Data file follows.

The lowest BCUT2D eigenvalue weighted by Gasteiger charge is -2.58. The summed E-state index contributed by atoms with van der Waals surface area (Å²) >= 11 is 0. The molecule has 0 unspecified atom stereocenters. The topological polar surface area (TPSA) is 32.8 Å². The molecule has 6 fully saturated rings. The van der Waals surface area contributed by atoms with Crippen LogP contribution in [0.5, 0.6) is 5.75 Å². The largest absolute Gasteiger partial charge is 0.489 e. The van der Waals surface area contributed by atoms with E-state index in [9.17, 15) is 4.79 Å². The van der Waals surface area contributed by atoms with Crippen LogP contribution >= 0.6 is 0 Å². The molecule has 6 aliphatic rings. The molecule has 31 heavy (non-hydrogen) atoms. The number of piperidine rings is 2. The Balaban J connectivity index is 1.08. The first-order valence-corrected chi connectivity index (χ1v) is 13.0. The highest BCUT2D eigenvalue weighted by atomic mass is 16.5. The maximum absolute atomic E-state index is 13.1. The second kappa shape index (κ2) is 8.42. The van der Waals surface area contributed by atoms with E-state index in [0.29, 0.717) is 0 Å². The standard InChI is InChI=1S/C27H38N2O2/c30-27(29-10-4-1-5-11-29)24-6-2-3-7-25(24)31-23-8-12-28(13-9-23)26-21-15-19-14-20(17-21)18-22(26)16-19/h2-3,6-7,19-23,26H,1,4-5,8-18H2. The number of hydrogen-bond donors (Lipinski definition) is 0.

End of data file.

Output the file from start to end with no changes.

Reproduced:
The lowest BCUT2D eigenvalue weighted by Gasteiger charge is -2.58. The summed E-state index contributed by atoms with van der Waals surface area (Å²) >= 11 is 0. The molecule has 0 unspecified atom stereocenters. The topological polar surface area (TPSA) is 32.8 Å². The molecule has 6 fully saturated rings. The van der Waals surface area contributed by atoms with Crippen LogP contribution in [0.5, 0.6) is 5.75 Å². The largest absolute Gasteiger partial charge is 0.489 e. The van der Waals surface area contributed by atoms with E-state index in [9.17, 15) is 4.79 Å². The van der Waals surface area contributed by atoms with Crippen LogP contribution >= 0.6 is 0 Å². The molecule has 6 aliphatic rings. The molecule has 31 heavy (non-hydrogen) atoms. The number of piperidine rings is 2. The Balaban J connectivity index is 1.08. The first-order valence-corrected chi connectivity index (χ1v) is 13.0. The highest BCUT2D eigenvalue weighted by atomic mass is 16.5. The maximum absolute atomic E-state index is 13.1. The second kappa shape index (κ2) is 8.42. The van der Waals surface area contributed by atoms with E-state index in [0.29, 0.717) is 0 Å². The standard InChI is InChI=1S/C27H38N2O2/c30-27(29-10-4-1-5-11-29)24-6-2-3-7-25(24)31-23-8-12-28(13-9-23)26-21-15-19-14-20(17-21)18-22(26)16-19/h2-3,6-7,19-23,26H,1,4-5,8-18H2. The number of hydrogen-bond donors (Lipinski definition) is 0.